After a fantastic weekend, especially Sunday with highs in the vicinity of 70, we now reintroduce rain showers as we work through the overnight into our Monday. A few storms may rumble through just after sunrise Monday, but these should stay sub-severe with hail the main threat. We should see a break in the action Monday afternoon before the cold front arrives and brings us our chance at severe weather.
The pattern setting up looks very similar to the one a week ago that saw a tornado in Jefferson Davis County in Mississippi and the timing looks similar to the system that caused the Hattiesburg EF-4 tornado. This time, it appears that instability, uplift, and shear should all be in place, meaning that is storms can remain discreet, we most likely will see rotating storms. We will also see a wind threat from the squall line and any storm that can develop where winds could top 80mph.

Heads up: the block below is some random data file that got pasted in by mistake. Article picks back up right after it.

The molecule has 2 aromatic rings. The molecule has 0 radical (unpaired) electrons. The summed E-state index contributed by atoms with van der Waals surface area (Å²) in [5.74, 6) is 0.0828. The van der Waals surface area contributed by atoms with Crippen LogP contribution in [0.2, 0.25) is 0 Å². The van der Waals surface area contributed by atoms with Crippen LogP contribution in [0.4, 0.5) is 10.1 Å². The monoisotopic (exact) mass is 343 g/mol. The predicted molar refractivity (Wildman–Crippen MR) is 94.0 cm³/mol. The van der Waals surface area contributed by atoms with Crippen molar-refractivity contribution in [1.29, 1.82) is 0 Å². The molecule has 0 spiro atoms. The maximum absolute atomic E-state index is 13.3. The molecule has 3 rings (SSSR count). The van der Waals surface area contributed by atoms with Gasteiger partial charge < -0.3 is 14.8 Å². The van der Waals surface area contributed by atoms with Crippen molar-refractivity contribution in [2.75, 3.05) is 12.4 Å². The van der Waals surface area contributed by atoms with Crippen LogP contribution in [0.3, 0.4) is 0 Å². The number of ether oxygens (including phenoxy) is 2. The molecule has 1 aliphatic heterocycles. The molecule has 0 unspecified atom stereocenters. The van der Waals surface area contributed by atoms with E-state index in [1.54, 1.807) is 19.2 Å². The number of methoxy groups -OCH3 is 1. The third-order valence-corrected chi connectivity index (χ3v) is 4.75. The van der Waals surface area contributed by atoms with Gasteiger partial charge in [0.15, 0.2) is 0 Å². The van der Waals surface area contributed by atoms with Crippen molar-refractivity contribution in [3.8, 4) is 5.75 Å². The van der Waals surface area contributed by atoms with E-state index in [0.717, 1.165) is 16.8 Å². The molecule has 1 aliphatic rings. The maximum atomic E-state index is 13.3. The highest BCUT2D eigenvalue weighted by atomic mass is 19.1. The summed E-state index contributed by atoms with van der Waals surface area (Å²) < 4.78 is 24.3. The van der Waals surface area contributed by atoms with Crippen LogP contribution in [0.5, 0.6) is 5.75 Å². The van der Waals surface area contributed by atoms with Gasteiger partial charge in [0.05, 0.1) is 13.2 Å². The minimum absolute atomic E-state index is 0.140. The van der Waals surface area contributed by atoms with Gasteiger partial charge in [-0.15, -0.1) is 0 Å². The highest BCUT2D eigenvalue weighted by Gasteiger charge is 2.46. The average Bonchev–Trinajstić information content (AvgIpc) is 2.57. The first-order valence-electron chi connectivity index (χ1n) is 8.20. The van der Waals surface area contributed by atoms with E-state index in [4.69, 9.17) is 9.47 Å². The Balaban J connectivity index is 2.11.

Right now, the timing for the severe weather looks to be between 6pm Monday and midnight Tuesday. This also aligns with the best uplift and instability moving over us, so we may see a pretty active evening. Just about everyone has a risk to see severe weather as outlined by the Storm Prediction Center in Norman, OK.
The best thing to do now, like before any severe weather event, is to be prepared. Make sure your NOAA Weather Radio is working; if you live in a mobile home, be sure you can be in a sturdier structure, and stay with Jeff and I for the latest updates. If you haven't already, be sure to like the WTOK-TV Facebook page and follow us on Twitter @Newscenter 11.